appeared on the Daily Show last night, pushing his book "Taking a Stand: Moving Beyond Partisan Politics to Unite America."   Jon Stewart had an introductory piece on the Patriot Act and, then, discussed the law with Rand, particularly, Paul's mini-filibuster--the first question being is it true that you can not go to the bathroom.  Paul answered, yes, and called to memory the excretory procedures taken in the past by Strom Thurmond, the infamous senator from South Carolina.

    When the conversations went from the Patriot Act to inconsistencies and disingenuousness in Paul's selective government over-reach admonitions (e.g., Patriot Act, too much; Abortion/gay marriage, not enough), Paul cycled back to the Patriot Act, to the dismay of Stewart.  Jon threw up his hands, giving up, apparently,  on the success of interviewing a weasel.

    Paul, on the so called religious freedom movement, sympathized with the Christian bakers and other "Christian businesses,"  noting that many religious conservatives were afraid that their opinions would not longer be allowed even in their own churches.  

    Although Stewart responded that no one is saying that, Paul just insisted that "it is out there."  Jon missed the opportunity to remind Paul of his book's title, and expect that his uniting of Americans might include providing leadership, not to mention, truth.  

    Anything's possible... (none / 0) (#40)
    by kdog on Wed May 27, 2015 at 03:36:09 PM EST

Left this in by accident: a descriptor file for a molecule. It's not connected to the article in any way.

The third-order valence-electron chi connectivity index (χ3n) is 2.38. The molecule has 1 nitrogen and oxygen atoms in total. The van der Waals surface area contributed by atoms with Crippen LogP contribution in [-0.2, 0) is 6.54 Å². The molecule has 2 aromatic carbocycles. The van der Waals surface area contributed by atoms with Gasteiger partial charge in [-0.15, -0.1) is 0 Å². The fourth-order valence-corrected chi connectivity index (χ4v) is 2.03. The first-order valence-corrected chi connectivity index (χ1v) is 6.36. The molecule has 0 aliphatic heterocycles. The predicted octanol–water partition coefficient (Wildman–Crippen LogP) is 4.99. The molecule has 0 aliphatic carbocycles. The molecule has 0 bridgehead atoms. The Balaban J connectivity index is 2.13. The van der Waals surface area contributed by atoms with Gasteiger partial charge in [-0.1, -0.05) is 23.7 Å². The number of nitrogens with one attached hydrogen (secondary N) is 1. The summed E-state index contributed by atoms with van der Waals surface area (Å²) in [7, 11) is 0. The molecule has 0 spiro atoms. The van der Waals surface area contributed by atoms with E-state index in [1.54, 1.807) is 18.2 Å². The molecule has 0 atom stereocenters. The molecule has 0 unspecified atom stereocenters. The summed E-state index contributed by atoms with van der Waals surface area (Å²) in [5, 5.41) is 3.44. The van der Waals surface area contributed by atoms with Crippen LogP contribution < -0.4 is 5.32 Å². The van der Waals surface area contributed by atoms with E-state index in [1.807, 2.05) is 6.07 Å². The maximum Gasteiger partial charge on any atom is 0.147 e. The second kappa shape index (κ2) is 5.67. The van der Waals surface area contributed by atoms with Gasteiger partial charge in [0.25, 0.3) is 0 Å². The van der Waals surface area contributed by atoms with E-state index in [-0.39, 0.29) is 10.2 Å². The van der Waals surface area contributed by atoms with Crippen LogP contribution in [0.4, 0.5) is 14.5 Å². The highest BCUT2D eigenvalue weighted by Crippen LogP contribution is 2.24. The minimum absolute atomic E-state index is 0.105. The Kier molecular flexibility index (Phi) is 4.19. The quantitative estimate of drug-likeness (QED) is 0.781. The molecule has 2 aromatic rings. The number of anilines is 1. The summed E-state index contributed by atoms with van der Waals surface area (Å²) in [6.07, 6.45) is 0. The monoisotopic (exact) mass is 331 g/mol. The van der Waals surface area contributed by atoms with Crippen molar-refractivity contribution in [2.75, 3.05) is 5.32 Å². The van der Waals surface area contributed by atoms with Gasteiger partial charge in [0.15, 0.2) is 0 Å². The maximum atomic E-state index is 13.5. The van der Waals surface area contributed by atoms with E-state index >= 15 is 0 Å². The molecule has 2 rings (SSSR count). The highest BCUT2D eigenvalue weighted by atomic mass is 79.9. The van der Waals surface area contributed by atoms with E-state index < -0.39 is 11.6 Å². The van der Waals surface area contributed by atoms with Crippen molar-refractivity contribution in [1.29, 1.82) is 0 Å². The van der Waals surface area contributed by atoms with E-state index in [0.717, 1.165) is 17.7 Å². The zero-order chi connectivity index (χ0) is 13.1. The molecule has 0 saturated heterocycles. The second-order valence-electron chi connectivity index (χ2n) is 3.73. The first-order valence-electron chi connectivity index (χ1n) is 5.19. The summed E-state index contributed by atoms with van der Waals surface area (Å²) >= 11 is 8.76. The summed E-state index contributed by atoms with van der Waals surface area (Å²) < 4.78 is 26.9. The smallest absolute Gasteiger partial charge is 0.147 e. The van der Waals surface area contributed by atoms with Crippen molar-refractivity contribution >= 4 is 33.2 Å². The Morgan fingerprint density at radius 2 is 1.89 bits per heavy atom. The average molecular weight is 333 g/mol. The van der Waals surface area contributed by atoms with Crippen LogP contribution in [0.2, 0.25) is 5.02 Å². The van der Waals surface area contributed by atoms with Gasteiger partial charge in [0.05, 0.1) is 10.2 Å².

but I seriously doubt it...my money is on him being here for kicks, just like the rest of us.

    Though if you're right, his shadowy sponsor is getting hustled, and good for Jim if that's the case...whoever would pay people to infiltrate internet comment sections deserves to get took;)

    Maybe I'm giving too much credit (5.00 / 1) (#44)
    by jondee on Wed May 27, 2015 at 03:47:49 PM EST
    but I think a person would have to be getting paid to talk like they truly believe man-made greenhouse gases are an international scientific "hoax".

    Nothing wrong with (none / 0) (#45)
    by KeysDan on Wed May 27, 2015 at 03:50:18 PM EST
    forced ultrasounds.  They are cool, says Scott Walker.  Not ready to pine over Mittens, but a big concern in his case was, if elected, would he have enough time to govern what with all his visits to see his money in Switzerland and the Caymans.  With Walker, the worry is one of inadequate gray matter.

    Because what women (and other humans) (5.00 / 2) (#52)
    by Peter G on Wed May 27, 2015 at 05:18:11 PM EST
    object to about forced vaginal probes is the display to them of the resulting picture, right?  I mean, I'm not a woman, but I couldn't have misidentified the offensive and problematic part, could I?

    Does he understand...? (5.00 / 2) (#56)
    by jbindc on Wed May 27, 2015 at 05:50:44 PM EST
    That when you see the ultrasounds of someone's grandkids, chances are that ultrasound was done when a doctor rubbed some KY jelly on the mother's abdomen and then rubbed a wand ON it.  Not IN it.

    Put some gel on your belly and then take a pop can or bottle of water and rub it on your belly.  THAT'S where they generally get the ultrasound pictures from.

    Now take Harry Potter wand and stick it INSIDE of you.

    Not the same thing at all.  What an idiot he is.


    Maybe Walker is just confused? (none / 0) (#60)
    by EL seattle on Wed May 27, 2015 at 06:55:38 PM EST